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hand +‎ wave


handwave (plural handwaves)

  1. (literally) The wave of a hand.
    • 1871, Archibald Forbes, My Experiences of the War Between France and Germany, Volume II, 2005 facsimile edition, Adamant Media Corporation, page 354,
      The leader, an upright, broad-shouldered old man, with snow-white hair, half halts his horse with a handwave of salutation, as he reaches the Imperial Crown Prince, then gallops on with the latter hanging close on his flank.
    • 1991, Robert Barnard, A Scandal in Belgravia[1], page 213:
      " [] In fact I tell this mob"— he gave a derogatory handwave in the direction of the ten or twelve pairs of eyes that were still intent on us—"that I was the original of these Pappa-whatsits."
  2. A glib statement or explanation that glosses over important details.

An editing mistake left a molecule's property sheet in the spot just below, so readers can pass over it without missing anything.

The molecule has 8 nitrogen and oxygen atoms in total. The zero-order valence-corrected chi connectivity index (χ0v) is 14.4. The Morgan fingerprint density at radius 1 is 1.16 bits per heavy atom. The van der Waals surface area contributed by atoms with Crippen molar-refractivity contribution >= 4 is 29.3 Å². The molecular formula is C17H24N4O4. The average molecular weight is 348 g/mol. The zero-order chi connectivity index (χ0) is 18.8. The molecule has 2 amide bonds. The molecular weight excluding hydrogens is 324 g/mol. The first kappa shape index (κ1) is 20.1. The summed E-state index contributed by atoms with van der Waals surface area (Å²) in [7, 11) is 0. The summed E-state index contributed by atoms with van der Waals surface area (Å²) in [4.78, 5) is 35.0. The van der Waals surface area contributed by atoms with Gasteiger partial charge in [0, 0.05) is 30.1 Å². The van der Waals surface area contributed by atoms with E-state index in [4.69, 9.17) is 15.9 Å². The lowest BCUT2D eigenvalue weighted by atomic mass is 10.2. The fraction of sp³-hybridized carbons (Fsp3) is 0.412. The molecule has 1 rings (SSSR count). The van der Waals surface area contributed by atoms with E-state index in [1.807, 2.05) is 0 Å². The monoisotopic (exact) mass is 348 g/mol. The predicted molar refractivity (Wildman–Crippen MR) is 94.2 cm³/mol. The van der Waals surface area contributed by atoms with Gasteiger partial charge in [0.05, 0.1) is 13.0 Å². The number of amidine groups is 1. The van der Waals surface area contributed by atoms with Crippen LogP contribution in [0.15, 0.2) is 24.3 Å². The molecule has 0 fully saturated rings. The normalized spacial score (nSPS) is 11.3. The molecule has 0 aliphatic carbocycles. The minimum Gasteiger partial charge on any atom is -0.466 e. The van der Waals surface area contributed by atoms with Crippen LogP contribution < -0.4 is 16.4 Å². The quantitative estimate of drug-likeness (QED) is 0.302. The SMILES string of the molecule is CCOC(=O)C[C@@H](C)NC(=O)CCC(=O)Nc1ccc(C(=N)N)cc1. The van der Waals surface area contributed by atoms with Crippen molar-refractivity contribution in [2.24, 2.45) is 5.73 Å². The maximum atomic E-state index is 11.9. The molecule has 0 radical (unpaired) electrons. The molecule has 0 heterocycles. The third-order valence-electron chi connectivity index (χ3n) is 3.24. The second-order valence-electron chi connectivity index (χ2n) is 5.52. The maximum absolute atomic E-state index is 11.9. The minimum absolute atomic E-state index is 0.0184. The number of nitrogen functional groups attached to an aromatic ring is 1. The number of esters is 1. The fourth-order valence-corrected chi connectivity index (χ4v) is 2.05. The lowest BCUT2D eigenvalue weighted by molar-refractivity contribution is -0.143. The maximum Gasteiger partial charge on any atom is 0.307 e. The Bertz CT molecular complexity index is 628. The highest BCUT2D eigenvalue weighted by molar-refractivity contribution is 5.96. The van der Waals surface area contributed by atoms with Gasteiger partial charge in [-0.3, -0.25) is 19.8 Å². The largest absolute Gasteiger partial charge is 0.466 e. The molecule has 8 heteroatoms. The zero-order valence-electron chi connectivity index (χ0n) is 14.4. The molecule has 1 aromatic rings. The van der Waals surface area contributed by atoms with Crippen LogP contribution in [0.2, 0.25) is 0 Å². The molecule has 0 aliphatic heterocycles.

• 2008, Hyman P. Minsky, Stabilizing an Unstable Economy[2], page 285:
      In this glib handwave by Friedman, the real results are determined independently of money and financing phenomena; given the way monetarists set up the analysis, the rate of growth of money can only affect the behavior of the price level.


handwave (third-person singular simple present handwaves, present participle handwaving, simple past and past participle handwaved)

  1. (rhetoric, academia) To explain something superficially, skipping over important details, perhaps appealing to intuition instead.
    • 2001, Stephanie Frank Singer, Symmetry in Mechanics: A Gentle, Modern Introduction[3], page 33:
      Some readers may wish to handwave this restriction away, thinking of as a differentiable vector field on that behaves badly at the origin; this approach will suffice for the purposes of this book.


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